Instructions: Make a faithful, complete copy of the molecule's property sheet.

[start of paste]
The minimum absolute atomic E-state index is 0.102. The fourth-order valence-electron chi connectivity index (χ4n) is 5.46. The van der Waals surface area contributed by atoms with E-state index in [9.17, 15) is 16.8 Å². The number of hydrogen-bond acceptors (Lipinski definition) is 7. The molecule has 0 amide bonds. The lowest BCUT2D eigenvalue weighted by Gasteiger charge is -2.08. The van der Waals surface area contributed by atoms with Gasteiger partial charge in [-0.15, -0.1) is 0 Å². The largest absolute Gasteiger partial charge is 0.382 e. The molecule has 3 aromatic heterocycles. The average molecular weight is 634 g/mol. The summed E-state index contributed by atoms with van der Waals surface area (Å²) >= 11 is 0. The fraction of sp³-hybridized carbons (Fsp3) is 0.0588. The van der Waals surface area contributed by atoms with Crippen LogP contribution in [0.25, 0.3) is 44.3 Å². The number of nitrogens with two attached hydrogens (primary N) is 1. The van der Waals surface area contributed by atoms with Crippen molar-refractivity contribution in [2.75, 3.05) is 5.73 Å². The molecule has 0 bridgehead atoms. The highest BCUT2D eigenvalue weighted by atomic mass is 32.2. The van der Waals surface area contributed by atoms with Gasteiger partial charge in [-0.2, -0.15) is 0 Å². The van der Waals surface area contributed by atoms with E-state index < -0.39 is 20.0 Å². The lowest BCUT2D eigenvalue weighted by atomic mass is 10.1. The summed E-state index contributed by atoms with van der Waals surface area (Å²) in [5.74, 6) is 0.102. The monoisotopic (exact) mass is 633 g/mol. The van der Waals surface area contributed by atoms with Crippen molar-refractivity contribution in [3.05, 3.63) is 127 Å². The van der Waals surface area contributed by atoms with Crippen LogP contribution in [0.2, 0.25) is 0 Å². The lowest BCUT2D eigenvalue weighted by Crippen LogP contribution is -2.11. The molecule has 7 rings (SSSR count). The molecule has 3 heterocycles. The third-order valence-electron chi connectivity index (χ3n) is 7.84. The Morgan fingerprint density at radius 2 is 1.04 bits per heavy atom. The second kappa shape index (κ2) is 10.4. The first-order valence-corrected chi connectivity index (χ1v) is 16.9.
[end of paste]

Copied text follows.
The minimum absolute atomic E-state index is 0.102. The fourth-order valence-electron chi connectivity index (χ4n) is 5.46. The van der Waals surface area contributed by atoms with E-state index in [9.17, 15) is 16.8 Å². The number of hydrogen-bond acceptors (Lipinski definition) is 7. The molecule has 0 amide bonds. The lowest BCUT2D eigenvalue weighted by Gasteiger charge is -2.08. The van der Waals surface area contributed by atoms with Gasteiger partial charge in [-0.15, -0.1) is 0 Å². The largest absolute Gasteiger partial charge is 0.382 e. The molecule has 3 aromatic heterocycles. The average molecular weight is 634 g/mol. The summed E-state index contributed by atoms with van der Waals surface area (Å²) >= 11 is 0. The fraction of sp³-hybridized carbons (Fsp3) is 0.0588. The van der Waals surface area contributed by atoms with Crippen LogP contribution in [0.25, 0.3) is 44.3 Å². The number of nitrogens with two attached hydrogens (primary N) is 1. The van der Waals surface area contributed by atoms with Crippen molar-refractivity contribution in [2.75, 3.05) is 5.73 Å². The molecule has 0 bridgehead atoms. The highest BCUT2D eigenvalue weighted by atomic mass is 32.2. The van der Waals surface area contributed by atoms with Gasteiger partial charge in [-0.2, -0.15) is 0 Å². The van der Waals surface area contributed by atoms with E-state index < -0.39 is 20.0 Å². The lowest BCUT2D eigenvalue weighted by atomic mass is 10.1. The summed E-state index contributed by atoms with van der Waals surface area (Å²) in [5.74, 6) is 0.102. The monoisotopic (exact) mass is 633 g/mol. The van der Waals surface area contributed by atoms with Crippen molar-refractivity contribution in [3.05, 3.63) is 127 Å². The van der Waals surface area contributed by atoms with Crippen LogP contribution in [0.2, 0.25) is 0 Å². The lowest BCUT2D eigenvalue weighted by Crippen LogP contribution is -2.11. The molecule has 7 rings (SSSR count). The molecule has 3 heterocycles. The third-order valence-electron chi connectivity index (χ3n) is 7.84. The Morgan fingerprint density at radius 2 is 1.04 bits per heavy atom. The second kappa shape index (κ2) is 10.4. The first-order valence-corrected chi connectivity index (χ1v) is 16.9.